Grading Inter Miami: Alonso's Mindset, Predictable Play, and more

Grading Inter Miami: Alonso's Mindset, Predictable Play, and more

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Grading Inter Miami: Alonso's Mindset, Predictable Play, and more

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There was plenty of talk about whether Diego Alonso would be an attack-minded or defensive head coach back when Inter Miami hired him over the winter.

Well, the picture is becoming clearer and it is looking more and more like the latter.

Inter Miami grabbed its first-ever road point on Wednesday night via a scoreless draw with Atlanta United, leading Alonso to label his team’s performance in the match as the most complete one that Inter Miami has delivered to date. This just over a week after the club scored three goals on Orlando City to record the first victory in franchise history.

While Alonso’s comments make sense on some level given that Inter Miami gave up only one shot on target vs. Atlanta United en route to recording the first shutout of the year as opposed to two goals vs. Orlando City, they seem to reveal how he views the game.

That being through a defense-first lens and not necessarily by the free-flowing attacking style that he and Inter Miami officials talked about plenty at the start of the year. Further underlining that point was how Alonso seemed a bit baffled Wednesday when he was asked about the team’s slow start with the first question of his post-game press conference.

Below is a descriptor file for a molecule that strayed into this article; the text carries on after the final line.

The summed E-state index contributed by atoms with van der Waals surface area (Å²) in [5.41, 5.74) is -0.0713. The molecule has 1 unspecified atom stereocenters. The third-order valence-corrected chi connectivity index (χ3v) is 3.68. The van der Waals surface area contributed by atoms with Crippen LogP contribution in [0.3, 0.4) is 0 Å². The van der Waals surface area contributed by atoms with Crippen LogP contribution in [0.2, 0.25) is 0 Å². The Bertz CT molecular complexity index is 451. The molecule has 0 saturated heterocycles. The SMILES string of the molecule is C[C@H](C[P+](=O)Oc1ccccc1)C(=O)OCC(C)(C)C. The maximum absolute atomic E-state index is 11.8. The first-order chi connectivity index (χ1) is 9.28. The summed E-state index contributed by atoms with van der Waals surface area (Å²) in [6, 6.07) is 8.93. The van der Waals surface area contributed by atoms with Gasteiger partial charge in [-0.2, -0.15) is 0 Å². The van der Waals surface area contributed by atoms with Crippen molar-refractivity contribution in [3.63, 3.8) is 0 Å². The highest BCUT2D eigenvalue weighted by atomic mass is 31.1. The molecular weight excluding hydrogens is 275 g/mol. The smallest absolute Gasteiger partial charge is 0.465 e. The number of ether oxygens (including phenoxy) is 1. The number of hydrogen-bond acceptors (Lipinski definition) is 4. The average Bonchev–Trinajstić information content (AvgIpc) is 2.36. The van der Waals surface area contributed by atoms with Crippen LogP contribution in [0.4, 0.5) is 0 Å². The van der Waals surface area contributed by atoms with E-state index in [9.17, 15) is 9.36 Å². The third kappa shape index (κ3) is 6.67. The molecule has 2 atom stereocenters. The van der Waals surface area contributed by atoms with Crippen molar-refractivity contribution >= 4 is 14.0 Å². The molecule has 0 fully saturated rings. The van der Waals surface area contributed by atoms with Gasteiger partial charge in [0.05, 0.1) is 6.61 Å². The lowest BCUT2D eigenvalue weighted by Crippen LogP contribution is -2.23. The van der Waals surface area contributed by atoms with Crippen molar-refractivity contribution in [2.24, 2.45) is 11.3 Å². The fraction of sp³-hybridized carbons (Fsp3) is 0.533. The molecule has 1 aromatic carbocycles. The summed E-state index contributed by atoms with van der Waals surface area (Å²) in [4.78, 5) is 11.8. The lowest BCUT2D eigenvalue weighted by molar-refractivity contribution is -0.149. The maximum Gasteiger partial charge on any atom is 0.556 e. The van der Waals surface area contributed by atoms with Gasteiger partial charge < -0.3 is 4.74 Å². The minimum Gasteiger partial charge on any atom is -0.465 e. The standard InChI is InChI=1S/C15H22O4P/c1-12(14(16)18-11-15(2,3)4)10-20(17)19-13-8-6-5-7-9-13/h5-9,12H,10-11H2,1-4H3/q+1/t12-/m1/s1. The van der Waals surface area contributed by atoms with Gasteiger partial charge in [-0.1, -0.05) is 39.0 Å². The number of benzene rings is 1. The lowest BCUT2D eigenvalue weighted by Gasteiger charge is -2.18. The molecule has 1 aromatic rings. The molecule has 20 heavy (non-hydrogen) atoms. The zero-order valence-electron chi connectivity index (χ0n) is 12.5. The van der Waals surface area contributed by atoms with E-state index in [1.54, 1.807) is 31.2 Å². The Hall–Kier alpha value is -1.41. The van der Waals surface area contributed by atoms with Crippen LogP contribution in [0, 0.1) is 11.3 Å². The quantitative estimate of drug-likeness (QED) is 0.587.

It is no secret that Alonso was a bit pragmatic during some of his time in Liga MX and clearly Inter Miami has been missing a significant piece or two to aid in the attack.

That said, the expansion side has clearly prioritized more than anything being as defensively sound as possible. It is a big part of why the team has yet to lose by more than a single goal in the first eight games but also why it creates so little and scores even less.

Things might change once Blaise Matuidi is introduced to the fold and if the reported signing of Gonzalo Higuain is finalized. Still, Alonso rating a performance in which Inter Miami recorded a shutout but was held without a goal higher than a match in which his team scored three and won shows very clearly what facets of the game are most important to him.

Predictable Playing Style

In a similar vein, Inter Miami’s attack has been fairly easy to figure out. At least to this point.

Wednesday’s match vs. Atlanta United saw Inter Miami do much of the same things tactically that it has done all year: attacking predominantly down the wings and hitting a steady dose of crosses towards the middle for players to try and push home. That formula is how five of the team’s six goals have been scored this season.